> their never-ending agony.
> The Great Commission is not a component of some larger social program;
it is
> the whole program, and it is not social. Whatever charitable works are
> by individuals, private organizations, and churches (not governments,
> purpose is the punishment of evildoers, not the ministry of mercy) are
to be
> done in the furtherance of that mission. To reverse ends and means is
> deny the Gospel. Christ said, contradicting Ronald Sider and all other
> proponents of the Social Gospel, "Seek first the kingdom of God and
> righteousness, and all these things will be added to you." To make
> things the goal, and to make the kingdom of God and his righteousness
> means, is a damnable perversion of Christianity.
> Writing of an earlier proposal to bastardize Christianity and make it
> useful contributor to good citizenship and a component of a social
> J. Gresham Machen said,
> We find proposed to us today what is called "character education" or
> "character building." Character, we are told, is one thing about which
> of all faiths are agreed. Let us, therefore, build character in
common, as
> good citizens, and then welcome from the various religious faiths
> additional aid they can severally bring.. What surprises me about this
> program is not that its advocates propose it, for it is only too well
> accord with the spirit of the age. But what really surprises me about
it is
> that the advocates of it seem to think that a Christian can support it
> without ceasing at that point to be Christian. (4)
> Today, the so-called evangelicals are mindlessly parroting the pious
> bromides of the modernists and Social Gospelers of 75 years ago. To
state it
> more clearly, many of those we now call evangelicals are in fact
> They have abandoned Christianity. And what pious fascists call "social
> justice" are the sins of envy and theft.
> Faith-based Fascism
> The 16th century Cardinal Tommaso Cajetan, a determined opponent of
> Reformation, explained very clearly the Roman Catholic theology behind
> faith-based fascism:
> Now what a ruler can do in virtue of his office, so that justice may
> served in the matter of riches, is to take from someone who is
unwilling to
> dispense from what is superfluous for life or state [condition], and
> distribute it to the poor.. For according to the teaching of the
saints, the
> riches that are superfluous do not belong to the rich man as his own,
> rather to the one appointed by God as dispenser, so that he can have
> merit of a good dispensation. (5)
> The same theological and moral justification of stealing by government
> been stated by many popes, councils, and theologians throughout the
long and
> bloody history of the Roman Church-State. Using the principles of the
> universal destination of goods and subsidiarity, the Roman
> concocted the most comprehensive case for economic and political
fascism the
> world has ever seen. It is this social teaching that President Bush
> follows, and urges all of us to follow.
> Of course, he is not the first modern political leader to do so.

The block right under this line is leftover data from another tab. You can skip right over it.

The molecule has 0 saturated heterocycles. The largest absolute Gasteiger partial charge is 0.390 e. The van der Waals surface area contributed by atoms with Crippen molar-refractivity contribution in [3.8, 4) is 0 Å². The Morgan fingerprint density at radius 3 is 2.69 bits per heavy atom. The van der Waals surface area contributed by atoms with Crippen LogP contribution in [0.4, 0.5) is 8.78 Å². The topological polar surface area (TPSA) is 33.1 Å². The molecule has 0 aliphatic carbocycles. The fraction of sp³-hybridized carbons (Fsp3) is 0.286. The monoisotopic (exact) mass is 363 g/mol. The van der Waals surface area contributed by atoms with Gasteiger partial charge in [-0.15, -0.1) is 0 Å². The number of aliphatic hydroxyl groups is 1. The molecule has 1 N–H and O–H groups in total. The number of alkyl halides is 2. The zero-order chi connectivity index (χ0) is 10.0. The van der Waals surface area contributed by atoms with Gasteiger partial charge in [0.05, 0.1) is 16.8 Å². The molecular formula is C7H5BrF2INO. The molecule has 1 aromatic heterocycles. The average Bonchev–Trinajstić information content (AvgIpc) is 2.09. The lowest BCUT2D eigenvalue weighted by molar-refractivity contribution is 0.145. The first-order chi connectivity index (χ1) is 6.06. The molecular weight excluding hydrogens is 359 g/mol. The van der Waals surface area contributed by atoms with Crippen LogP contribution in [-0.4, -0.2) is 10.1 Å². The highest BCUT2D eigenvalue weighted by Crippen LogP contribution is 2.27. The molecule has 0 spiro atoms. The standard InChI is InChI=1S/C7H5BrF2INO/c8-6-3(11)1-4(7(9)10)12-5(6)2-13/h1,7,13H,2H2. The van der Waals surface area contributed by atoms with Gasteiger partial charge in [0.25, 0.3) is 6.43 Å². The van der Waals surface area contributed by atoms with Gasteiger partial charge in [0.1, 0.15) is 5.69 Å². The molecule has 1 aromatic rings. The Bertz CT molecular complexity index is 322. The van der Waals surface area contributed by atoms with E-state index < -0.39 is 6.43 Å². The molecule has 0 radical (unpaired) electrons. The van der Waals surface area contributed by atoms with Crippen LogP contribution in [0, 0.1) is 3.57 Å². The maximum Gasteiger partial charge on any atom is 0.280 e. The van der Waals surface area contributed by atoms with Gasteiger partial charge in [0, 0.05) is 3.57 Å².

> Fanfani, Premier of Italy in the mid-twentieth century, published a
> titled Catholicism, Protestantism and Capitalism in 1934. Fanfani
> the Roman Church-State's social teaching and concluded that "the
essence of
> capitalism.can only meet with the most decided repugnance on the part
> Catholicism." What is that essence? Individualism, the private
> order, freedom of enterprise, freedom of association, freedom of
> Fanfani, like many Protestant-poseurs today, longed for the good old
> the feudalism of the Middle Ages:
> The pre-capitalist age is the period in which definite social
> such as, for instance, the Church, the State, the Guild, act as
guardians of
> an economic order that is not based on criteria of individual economic
> utility. The Corporation or Guild is typical of the period. It is the
> guardian of a system of economic activity in which the purely economic
> interests of the individual are sacrificed either to the moral and
> interests of the individual-the attainment of which is under the
control of
> special public institutions-or to the economic and extra-economic
> of the community. Competition was restricted; the distribution of
> hence a minimum of work, was assured; a certain system of work was
> compulsory; trade with various groups [guess whom] might be forbidden
> political or religious reasons; certain practices were compulsory, and
> working hours were limited; there were a number of compulsory feasts;
> and rates of increase were fixed; measures were taken to prevent
> speculation. (6)
> This fascist organization of society was a result of the social
teaching of
> the Roman Church-State, and it has been a result of that teaching
> the Roman Church-State has been powerful enough to impose its will on
> nation.
> Roman Catholic historian Christopher Dawson, writing in 1936 in
Religion and
> the Modern State, acknowledged Romanism's affinity for fascism:
> [Roman Catholicism] is by no means hostile to the authoritarian ideal
of the
> State.. [T]he [Roman] Church has always maintained the principles of
> authority and hierarchy and a high conception of the prerogatives of
> State. [Roman Catholic social ideas] have far more affinity with those
> fascism than with those of either [Classical] Liberalism or Socialism.
> [They] correspond much more closely, at least in theory, with the
> conception of the functions of the "leader" and the vocational
hierarchy of
> the Fascist State than they do with the system of parliamentary
> party government..(7)
> The Joy of Fascism
> Who supports this faith-based fascism? Most if not all the Religious
> including groups such as the Family Research Council and the Christian